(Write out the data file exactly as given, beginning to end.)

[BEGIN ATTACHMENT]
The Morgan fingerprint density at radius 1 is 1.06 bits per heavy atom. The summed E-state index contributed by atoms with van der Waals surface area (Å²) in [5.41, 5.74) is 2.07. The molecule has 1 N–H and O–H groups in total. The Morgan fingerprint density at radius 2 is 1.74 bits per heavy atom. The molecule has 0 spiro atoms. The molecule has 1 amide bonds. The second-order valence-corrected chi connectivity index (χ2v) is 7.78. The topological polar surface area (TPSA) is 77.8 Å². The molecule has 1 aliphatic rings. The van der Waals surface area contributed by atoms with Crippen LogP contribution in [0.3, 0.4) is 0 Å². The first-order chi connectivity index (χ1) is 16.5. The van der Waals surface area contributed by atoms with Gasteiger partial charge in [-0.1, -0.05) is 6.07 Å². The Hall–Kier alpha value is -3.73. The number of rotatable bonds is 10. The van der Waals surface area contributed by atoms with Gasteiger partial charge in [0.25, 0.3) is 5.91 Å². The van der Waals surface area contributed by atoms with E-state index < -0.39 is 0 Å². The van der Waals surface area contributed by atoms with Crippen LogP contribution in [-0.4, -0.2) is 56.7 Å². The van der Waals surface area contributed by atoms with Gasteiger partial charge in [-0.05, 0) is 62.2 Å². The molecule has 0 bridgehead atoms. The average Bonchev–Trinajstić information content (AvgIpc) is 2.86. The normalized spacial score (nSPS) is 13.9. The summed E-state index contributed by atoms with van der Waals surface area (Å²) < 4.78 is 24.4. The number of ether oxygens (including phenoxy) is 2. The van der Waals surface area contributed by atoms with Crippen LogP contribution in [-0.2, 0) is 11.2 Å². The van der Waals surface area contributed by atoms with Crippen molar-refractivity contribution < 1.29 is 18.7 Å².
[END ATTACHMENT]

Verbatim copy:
The Morgan fingerprint density at radius 1 is 1.06 bits per heavy atom. The summed E-state index contributed by atoms with van der Waals surface area (Å²) in [5.41, 5.74) is 2.07. The molecule has 1 N–H and O–H groups in total. The Morgan fingerprint density at radius 2 is 1.74 bits per heavy atom. The molecule has 0 spiro atoms. The molecule has 1 amide bonds. The second-order valence-corrected chi connectivity index (χ2v) is 7.78. The topological polar surface area (TPSA) is 77.8 Å². The molecule has 1 aliphatic rings. The van der Waals surface area contributed by atoms with Crippen LogP contribution in [0.3, 0.4) is 0 Å². The first-order chi connectivity index (χ1) is 16.5. The van der Waals surface area contributed by atoms with Gasteiger partial charge in [-0.1, -0.05) is 6.07 Å². The Hall–Kier alpha value is -3.73. The number of rotatable bonds is 10. The van der Waals surface area contributed by atoms with Gasteiger partial charge in [0.25, 0.3) is 5.91 Å². The van der Waals surface area contributed by atoms with E-state index < -0.39 is 0 Å². The van der Waals surface area contributed by atoms with Crippen LogP contribution in [-0.4, -0.2) is 56.7 Å². The van der Waals surface area contributed by atoms with Gasteiger partial charge in [-0.05, 0) is 62.2 Å². The molecule has 0 bridgehead atoms. The average Bonchev–Trinajstić information content (AvgIpc) is 2.86. The normalized spacial score (nSPS) is 13.9. The summed E-state index contributed by atoms with van der Waals surface area (Å²) < 4.78 is 24.4. The number of ether oxygens (including phenoxy) is 2. The van der Waals surface area contributed by atoms with Crippen LogP contribution in [-0.2, 0) is 11.2 Å². The van der Waals surface area contributed by atoms with Crippen molar-refractivity contribution < 1.29 is 18.7 Å².